Wheelie in front of one of my favorite collections!

We wondered to the librarian we met inside, Darcy, if educational programs ever took place outside in their environs! She also mentioned one of the things that makes Woodinville unique - patrons – you get 2, 2 hour sessions on the computer instead of 1, 2 hour session like at other branches!

Caterpillar at Woodinville One of the sections we always look at in the libraries is the children’s areas.  I could devote much of my blog to all of the imagination inspiring art that decorates the shelves and walls.  Plus, the kid-sized furniture is absolutely adorable!

In the next few weeks, incredibly, I should log enough libraries to be half-way through my jaunts.  I can’t believe it’s already practically half-over!


Library Map

Saturday, May 15, 2010

The Long and Windy Road: A Visit to the Wild Horse Wind Farm

They’re huge! That’s the first thing you notice as you drive up to the Wild Horse Wind Farm visitor center. In the photo below, the pickup truck is dwarfed by a forest of 221-foot tall wind turbine towers.

Wild Horse Wind Farm: wind turbines (click for larger image) 
The Wild Horse Wind Farm is a 273-megawatt wind farm built by Puget Sound Energy that consists of 149 turbines on a 8,600-acre site 15 miles east of Ellensburg, Washington. Click here for directions.

Wild Horse Wind Farm: total rotor diameter The turbines are placed on the high open ridge tops of Whiskey Dick Mountain, which was chosen for its reliable wind conditions, remote location, and access to nearby power transmission lines. The towers are 221 feet tall. Each rotor blade is 129 feet long, with a total rotor diameter of 264 feet — larger than the wingspan of a Boeing 747.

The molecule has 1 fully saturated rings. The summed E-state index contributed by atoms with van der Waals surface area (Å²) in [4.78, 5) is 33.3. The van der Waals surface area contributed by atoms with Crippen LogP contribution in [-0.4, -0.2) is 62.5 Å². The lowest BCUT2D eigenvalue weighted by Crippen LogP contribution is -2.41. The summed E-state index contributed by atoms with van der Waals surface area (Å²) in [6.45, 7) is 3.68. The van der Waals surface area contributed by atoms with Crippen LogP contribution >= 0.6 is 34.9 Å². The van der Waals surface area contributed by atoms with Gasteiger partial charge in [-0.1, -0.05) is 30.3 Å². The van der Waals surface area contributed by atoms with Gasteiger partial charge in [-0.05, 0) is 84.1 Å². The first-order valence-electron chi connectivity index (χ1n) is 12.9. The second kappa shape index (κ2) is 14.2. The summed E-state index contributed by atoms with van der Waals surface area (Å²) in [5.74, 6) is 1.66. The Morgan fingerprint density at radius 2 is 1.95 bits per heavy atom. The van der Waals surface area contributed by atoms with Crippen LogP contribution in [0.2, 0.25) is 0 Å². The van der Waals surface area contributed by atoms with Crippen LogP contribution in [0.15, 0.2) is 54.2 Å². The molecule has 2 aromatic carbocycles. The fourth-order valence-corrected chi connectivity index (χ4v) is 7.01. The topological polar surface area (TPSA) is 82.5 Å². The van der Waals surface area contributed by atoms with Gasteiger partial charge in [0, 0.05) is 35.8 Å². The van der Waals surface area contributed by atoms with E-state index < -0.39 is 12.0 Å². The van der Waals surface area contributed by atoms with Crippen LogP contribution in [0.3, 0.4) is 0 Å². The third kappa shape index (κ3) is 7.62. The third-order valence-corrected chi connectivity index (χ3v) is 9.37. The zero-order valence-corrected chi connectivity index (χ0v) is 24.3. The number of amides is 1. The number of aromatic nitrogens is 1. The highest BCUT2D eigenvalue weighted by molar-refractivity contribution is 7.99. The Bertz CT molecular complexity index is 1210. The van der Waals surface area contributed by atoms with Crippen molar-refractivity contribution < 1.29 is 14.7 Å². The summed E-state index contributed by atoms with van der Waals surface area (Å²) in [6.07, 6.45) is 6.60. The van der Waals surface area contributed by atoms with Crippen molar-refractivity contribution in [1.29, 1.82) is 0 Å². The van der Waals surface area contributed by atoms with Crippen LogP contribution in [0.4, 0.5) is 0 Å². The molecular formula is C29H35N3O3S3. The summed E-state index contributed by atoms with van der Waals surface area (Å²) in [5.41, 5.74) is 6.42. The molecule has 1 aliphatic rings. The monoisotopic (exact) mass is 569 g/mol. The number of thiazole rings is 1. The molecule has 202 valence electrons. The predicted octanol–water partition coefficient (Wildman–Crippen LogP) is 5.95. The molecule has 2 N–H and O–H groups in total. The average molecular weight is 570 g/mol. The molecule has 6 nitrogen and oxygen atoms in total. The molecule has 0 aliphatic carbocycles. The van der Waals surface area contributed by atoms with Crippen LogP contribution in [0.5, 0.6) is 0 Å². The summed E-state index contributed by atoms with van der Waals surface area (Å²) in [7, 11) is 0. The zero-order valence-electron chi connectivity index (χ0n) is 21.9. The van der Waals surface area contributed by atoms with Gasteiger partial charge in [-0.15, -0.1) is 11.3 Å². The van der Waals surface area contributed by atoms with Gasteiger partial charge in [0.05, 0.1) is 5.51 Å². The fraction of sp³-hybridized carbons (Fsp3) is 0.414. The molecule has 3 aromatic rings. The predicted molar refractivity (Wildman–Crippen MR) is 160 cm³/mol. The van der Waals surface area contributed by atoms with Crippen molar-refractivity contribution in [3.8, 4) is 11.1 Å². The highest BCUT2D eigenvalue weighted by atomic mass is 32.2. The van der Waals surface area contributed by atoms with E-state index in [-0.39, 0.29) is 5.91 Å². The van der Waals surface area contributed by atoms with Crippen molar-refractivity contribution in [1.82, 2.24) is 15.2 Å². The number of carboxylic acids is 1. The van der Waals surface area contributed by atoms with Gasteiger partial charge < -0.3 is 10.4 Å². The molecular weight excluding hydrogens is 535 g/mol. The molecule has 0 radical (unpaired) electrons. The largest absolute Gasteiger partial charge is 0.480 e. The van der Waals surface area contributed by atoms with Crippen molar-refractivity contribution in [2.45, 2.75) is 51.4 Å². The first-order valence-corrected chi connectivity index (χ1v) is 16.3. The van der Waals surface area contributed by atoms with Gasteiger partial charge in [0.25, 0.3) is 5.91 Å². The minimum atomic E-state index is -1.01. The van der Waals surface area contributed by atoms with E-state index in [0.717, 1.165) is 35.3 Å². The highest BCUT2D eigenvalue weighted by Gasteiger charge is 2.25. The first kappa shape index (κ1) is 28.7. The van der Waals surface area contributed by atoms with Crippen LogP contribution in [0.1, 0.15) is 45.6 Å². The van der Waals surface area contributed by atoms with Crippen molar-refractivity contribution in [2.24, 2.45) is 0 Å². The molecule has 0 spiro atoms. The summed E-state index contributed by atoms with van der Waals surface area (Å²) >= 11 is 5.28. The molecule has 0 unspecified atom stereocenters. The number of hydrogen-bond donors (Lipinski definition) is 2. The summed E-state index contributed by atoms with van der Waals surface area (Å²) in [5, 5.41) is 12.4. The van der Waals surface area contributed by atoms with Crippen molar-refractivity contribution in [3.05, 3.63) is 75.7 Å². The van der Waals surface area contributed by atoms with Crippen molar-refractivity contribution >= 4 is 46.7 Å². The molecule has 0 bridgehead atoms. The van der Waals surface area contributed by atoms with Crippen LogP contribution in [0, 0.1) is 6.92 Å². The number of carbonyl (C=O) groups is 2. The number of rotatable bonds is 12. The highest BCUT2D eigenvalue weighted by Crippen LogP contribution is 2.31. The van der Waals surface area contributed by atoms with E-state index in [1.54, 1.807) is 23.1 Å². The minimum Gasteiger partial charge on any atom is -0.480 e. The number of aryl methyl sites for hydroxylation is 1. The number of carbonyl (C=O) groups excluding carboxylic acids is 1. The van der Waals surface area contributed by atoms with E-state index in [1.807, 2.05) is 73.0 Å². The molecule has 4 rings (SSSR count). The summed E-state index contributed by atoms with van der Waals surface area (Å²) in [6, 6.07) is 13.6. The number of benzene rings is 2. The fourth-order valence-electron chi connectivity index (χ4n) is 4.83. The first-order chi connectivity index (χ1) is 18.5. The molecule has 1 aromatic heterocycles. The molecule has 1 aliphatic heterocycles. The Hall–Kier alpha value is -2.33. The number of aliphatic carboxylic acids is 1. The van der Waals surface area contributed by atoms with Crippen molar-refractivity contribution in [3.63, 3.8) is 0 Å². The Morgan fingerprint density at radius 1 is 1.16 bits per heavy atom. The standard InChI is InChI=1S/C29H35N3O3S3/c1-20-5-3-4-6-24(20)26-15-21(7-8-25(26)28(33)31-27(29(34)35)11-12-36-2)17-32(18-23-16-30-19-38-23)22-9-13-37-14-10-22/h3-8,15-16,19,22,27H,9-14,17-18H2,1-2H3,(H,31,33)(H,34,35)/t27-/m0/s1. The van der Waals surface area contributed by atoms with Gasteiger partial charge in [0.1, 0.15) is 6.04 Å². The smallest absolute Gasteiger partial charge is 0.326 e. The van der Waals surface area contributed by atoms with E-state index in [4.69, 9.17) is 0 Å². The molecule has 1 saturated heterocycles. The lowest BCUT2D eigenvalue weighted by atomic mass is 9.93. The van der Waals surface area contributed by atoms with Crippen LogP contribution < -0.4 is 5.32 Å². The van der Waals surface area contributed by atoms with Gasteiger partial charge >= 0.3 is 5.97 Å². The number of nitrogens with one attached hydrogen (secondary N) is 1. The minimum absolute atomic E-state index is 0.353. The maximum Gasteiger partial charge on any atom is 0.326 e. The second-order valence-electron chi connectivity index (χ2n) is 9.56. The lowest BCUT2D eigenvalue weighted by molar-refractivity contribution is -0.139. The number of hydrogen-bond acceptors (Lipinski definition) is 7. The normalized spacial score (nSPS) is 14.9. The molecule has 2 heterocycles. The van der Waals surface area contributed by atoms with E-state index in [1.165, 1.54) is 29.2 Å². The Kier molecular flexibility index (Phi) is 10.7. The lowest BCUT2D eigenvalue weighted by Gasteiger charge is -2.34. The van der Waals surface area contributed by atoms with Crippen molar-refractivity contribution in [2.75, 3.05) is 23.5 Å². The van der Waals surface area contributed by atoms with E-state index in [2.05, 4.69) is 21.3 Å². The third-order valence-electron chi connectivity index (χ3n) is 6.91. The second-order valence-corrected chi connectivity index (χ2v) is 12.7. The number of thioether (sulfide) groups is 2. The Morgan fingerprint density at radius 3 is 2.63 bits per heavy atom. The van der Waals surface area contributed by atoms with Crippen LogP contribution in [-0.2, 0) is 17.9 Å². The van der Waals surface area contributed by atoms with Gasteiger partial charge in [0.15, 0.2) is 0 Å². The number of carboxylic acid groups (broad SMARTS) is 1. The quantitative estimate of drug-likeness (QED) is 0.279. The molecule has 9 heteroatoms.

The turbines can produce electricity with wind speeds as low as 9 mph and reach full production at 31 mph. They shut down at sustained wind speeds of 56 mph.

Wild Horse Wind Farm: turbine blade (129 feet long)

During my visit, the rotor blades took five seconds to complete a full rotation. There was a dramatic swooshing sound as the blades carved through the air.

Visitor Center
The visitor center, called the Renewable Energy Center, sits on a ridge above the Kittitas Valley. From this 3,500 foot elevation you can see the entire Wild Horse Wind Farm, Mt. Rainier, Mt. Adams, Mt. Hood, and the Columbia River Basin looking toward Moses Lake.

Wild Horse Wind Farm: visitor center (click for larger image)

Weather permitting, the visitor center is open to the public from 9 a.m. to 5:30 p.m. seven days a week from April through November. For more info on visiting the Wild Horse Wind Farm, see Renewable Energy Center.